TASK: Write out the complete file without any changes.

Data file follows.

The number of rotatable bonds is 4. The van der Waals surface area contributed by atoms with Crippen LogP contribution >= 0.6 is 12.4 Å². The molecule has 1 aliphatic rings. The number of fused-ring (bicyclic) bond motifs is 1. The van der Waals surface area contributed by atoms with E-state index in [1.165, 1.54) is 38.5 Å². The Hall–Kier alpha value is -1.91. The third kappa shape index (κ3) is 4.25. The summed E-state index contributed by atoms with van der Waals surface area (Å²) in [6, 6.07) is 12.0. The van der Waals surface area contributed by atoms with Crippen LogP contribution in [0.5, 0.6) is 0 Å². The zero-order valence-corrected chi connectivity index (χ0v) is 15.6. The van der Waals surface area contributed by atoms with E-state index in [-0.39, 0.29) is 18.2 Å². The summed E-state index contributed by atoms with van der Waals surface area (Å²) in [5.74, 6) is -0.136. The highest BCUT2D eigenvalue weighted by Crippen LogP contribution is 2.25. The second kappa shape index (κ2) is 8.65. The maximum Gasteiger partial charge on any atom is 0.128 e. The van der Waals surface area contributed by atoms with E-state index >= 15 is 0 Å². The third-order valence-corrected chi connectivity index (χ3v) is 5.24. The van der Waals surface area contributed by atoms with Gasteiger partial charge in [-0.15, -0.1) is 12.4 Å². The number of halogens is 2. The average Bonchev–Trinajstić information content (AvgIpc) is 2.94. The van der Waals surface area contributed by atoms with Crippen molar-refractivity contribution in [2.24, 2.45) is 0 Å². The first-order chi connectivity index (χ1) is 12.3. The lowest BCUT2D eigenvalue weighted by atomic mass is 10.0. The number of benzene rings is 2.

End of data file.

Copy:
The number of rotatable bonds is 4. The van der Waals surface area contributed by atoms with Crippen LogP contribution >= 0.6 is 12.4 Å². The molecule has 1 aliphatic rings. The number of fused-ring (bicyclic) bond motifs is 1. The van der Waals surface area contributed by atoms with E-state index in [1.165, 1.54) is 38.5 Å². The Hall–Kier alpha value is -1.91. The third kappa shape index (κ3) is 4.25. The summed E-state index contributed by atoms with van der Waals surface area (Å²) in [6, 6.07) is 12.0. The van der Waals surface area contributed by atoms with Crippen LogP contribution in [0.5, 0.6) is 0 Å². The zero-order valence-corrected chi connectivity index (χ0v) is 15.6. The van der Waals surface area contributed by atoms with E-state index in [-0.39, 0.29) is 18.2 Å². The summed E-state index contributed by atoms with van der Waals surface area (Å²) in [5.74, 6) is -0.136. The highest BCUT2D eigenvalue weighted by Crippen LogP contribution is 2.25. The second kappa shape index (κ2) is 8.65. The maximum Gasteiger partial charge on any atom is 0.128 e. The van der Waals surface area contributed by atoms with E-state index >= 15 is 0 Å². The third-order valence-corrected chi connectivity index (χ3v) is 5.24. The van der Waals surface area contributed by atoms with Gasteiger partial charge in [-0.15, -0.1) is 12.4 Å². The number of halogens is 2. The average Bonchev–Trinajstić information content (AvgIpc) is 2.94. The van der Waals surface area contributed by atoms with Crippen molar-refractivity contribution in [2.24, 2.45) is 0 Å². The first-order chi connectivity index (χ1) is 12.3. The lowest BCUT2D eigenvalue weighted by atomic mass is 10.0. The number of benzene rings is 2.